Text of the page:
In Russian we say за уши не оттянуть/оттащить кого-то от чего-то (not to be able to pull by the ears somebody away from something) when we want to express how fond a person is of doing something.
My daughter goes crazy whenever we go to an amusement park. The very second we enter she mounts some merry go round and that’s it, you cannot pull her away by the ears.
This idiom is often used while speaking about something delicious, for example:
He likes eating pasta carbonara so much that you wouldn’t be able to pull him away by the ears.
And I even found a recipe of a snack named “За уши не оттащишь”! It consists of sow’s ears, carrots, onions, garlic etc. Well, there is no accounting for taste!
The other expression with ‘ears’ is ‘to pull something up by the ears’ – притянуть что-то за уши.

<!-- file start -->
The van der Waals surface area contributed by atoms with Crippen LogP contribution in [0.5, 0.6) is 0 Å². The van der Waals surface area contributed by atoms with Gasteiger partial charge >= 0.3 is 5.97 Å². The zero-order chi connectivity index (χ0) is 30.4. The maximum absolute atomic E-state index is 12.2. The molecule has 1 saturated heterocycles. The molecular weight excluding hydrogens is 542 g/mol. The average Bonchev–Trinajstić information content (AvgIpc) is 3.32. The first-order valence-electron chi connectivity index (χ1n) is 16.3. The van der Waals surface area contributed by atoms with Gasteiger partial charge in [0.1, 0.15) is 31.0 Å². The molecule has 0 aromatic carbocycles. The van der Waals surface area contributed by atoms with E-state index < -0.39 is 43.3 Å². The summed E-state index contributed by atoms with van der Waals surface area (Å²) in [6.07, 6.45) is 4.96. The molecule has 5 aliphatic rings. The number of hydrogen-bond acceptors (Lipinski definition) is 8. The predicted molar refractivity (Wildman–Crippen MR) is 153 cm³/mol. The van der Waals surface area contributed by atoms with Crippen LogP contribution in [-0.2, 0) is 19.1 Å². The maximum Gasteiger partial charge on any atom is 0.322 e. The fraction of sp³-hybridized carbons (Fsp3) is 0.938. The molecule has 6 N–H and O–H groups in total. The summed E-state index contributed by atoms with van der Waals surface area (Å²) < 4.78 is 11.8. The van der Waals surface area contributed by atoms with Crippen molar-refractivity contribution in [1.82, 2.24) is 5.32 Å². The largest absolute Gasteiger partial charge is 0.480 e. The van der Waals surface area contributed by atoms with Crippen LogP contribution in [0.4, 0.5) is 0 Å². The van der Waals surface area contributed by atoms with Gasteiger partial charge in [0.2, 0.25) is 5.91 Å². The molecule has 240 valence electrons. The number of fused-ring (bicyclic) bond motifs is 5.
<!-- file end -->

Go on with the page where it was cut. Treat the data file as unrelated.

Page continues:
We use it more in a form “притянутый за уши” (pulled up by the ears) when we are not convinced with the arguments that our interlocutor gives us when explaining why something happened.
If you type into Google “такое объяснение кажется мне притянутым за уши” you will get a bunch of colourful examples, such as:
Есть мнение связать корень слова злачный со словом зло, то есть, злое, нехорошее место, но думается, что такое объяснение «притянуто за уши», ибо зло и злак кроме совпадения первых двух букв не имеют ничего общего.
Some think that zlachnyi (as in zlachnoe* mesto – bawdy house; brothel) has the same root as zlo (evil), because zlachnoe mesto is an evil, bad place, but it seems that this explanation is “pulled up by the ears” since, apart from two similar first letters, zlo (evil) and zlak*(cereal) have absolutely nothing in common.
*zlachnoe comes from zlak (cereal) and in its first meaning zlachnoe mesto is a public house.